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The Happy Homemaker

The Happy Homemaker

When I commented on the women’s march in a previous post, I promised to write about the way it was when I was a young mother in the fifties. So here goes:

Because it’s hard to see the water we swim in, let alone remember it accurately more than 50 years later, I decided to do a little research. I consulted A Strange Stirring: The Feminine Mystique and America Women at the Dawn of the Sixties by Stephanie Coontz , and I was shocked by what I learned; it was worse than I remembered:

“In 1952 when Sandra Day O’Connor entered the job market after having graduated second in her class at Stanford Law School and served on the prestigious Stanford Law Review, she received only one offer from all of the major California law firms to which she applied. They would be happy to have her as a legal secretary; they did not employ women as attorneys.”

Laws varied from state to state, but here’s a sample of egregious legal measures and policies  that discriminated against women in the fifties:

  • In many states“ Head and master” laws affirmed that the wife was subject to her husband.
  • A wife had no legal right to any part of her husband’s earnings or property during their marriage (true in all states and the District of Columbia).
  • Only four states granted a wife the right to a separate legal residence.
  • In some states a wife was required to take her husband’s surname. A woman who did not change her name on her driver’s license could have it revoked until she did.
  • Five states required women to receive court approval before opening a business of her own.
  • Banks and credit card companies discriminated against single women. If a single woman with her own credit card got married, they insisted that her husband become the legal account holder.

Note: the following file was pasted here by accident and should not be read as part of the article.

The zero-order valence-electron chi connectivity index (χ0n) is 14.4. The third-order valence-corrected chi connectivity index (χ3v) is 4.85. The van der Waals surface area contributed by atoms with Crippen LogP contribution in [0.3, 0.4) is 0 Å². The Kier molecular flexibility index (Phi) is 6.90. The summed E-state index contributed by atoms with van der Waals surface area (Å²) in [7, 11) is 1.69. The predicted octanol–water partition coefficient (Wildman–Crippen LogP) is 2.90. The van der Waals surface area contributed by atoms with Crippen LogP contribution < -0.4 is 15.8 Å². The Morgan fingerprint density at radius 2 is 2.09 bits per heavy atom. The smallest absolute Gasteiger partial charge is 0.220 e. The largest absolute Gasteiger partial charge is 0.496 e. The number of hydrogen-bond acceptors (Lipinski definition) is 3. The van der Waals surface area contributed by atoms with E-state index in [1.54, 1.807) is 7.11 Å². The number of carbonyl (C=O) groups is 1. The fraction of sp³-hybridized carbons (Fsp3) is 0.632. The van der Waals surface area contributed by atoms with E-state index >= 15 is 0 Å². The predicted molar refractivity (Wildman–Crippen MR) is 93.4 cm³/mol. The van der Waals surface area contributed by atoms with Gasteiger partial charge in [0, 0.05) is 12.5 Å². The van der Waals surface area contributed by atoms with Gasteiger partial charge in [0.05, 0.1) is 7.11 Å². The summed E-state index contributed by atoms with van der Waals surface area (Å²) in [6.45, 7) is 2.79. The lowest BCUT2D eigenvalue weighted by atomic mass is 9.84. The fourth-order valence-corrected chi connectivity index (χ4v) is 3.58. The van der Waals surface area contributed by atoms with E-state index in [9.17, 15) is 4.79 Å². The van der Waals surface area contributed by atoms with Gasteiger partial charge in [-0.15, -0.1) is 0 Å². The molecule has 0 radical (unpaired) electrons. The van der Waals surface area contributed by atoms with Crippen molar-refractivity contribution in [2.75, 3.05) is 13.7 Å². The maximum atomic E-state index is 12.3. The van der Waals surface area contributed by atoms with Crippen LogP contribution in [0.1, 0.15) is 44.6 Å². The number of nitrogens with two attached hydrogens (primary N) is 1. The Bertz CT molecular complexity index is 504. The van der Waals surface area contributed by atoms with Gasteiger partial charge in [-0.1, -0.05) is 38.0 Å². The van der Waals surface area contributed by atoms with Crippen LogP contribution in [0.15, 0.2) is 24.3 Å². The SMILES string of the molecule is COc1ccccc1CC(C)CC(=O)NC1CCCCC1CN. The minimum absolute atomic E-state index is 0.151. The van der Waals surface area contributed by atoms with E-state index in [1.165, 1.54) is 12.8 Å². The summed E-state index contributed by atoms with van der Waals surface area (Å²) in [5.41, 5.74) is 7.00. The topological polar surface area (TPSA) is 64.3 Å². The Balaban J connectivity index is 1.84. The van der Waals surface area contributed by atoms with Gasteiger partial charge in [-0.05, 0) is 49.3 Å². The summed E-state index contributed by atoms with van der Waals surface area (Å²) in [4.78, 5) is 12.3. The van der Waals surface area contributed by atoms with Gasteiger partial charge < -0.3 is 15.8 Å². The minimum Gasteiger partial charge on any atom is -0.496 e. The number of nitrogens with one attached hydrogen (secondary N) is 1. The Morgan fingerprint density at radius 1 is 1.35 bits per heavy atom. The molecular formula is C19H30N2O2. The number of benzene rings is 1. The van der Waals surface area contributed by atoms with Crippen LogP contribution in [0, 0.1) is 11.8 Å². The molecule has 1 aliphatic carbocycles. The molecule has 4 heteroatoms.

• Some states allowed husbands to mortgage their homes or dispose of jointly held property without consulting their wives. In issuing a mortgage or a loan, a wife’s income was taken into consideration only if she was at least 40 years old or could present proof she had been sterilized.
  • No laws prevented employers from firing female employees if they married or got pregnant or from refusing to hire married women at all or women whom they did not consider “attractive.”

There’s lots more, but you get the idea. But what was arguably worse than codified discrimination was the unstated cultural expectations that were imposed on women.

I know it’s difficult for women today to understand just how forceful these expectations were, or that all but a very few stalwart women accepted them.

The pervasive assumption was that a woman could only achieve her personal identity through the role of wife and mother. A woman was universally expected to be totally wrapped up in the welfare of her husband and children and in the care of the home. She was passive and supportive of her husband, She did not threaten him by being too knowledgeable or assertive. If she did not experience joy from cooking, cleaning, providing clean clothes and a tidy house, there was something neurotically wrong with her.

This. of course, did not make most of us happy, but it was not until 1963 when Betty Friedan’s The Feminine Mystique awakened women to the source of their discontent and women were included (as an afterthought) in the Civil Rights Act, that the fight for equal rights took shape.

Although a lot of progress has been made since the fifties, the fight is not over.

It seems to me that the closer we get to achieving equality of the sexes while still enjoying the delightful differences between them, the harder the task is. In my opinion a laser-like focus on offending policies and parties will have more effect than all-purpose whine-ins, like the recent pink-hat, red-dress marches, which as far as I can see do little more than satisfy the participants that they’ve done something meaningful and clever.

To Be Continued: My personal story.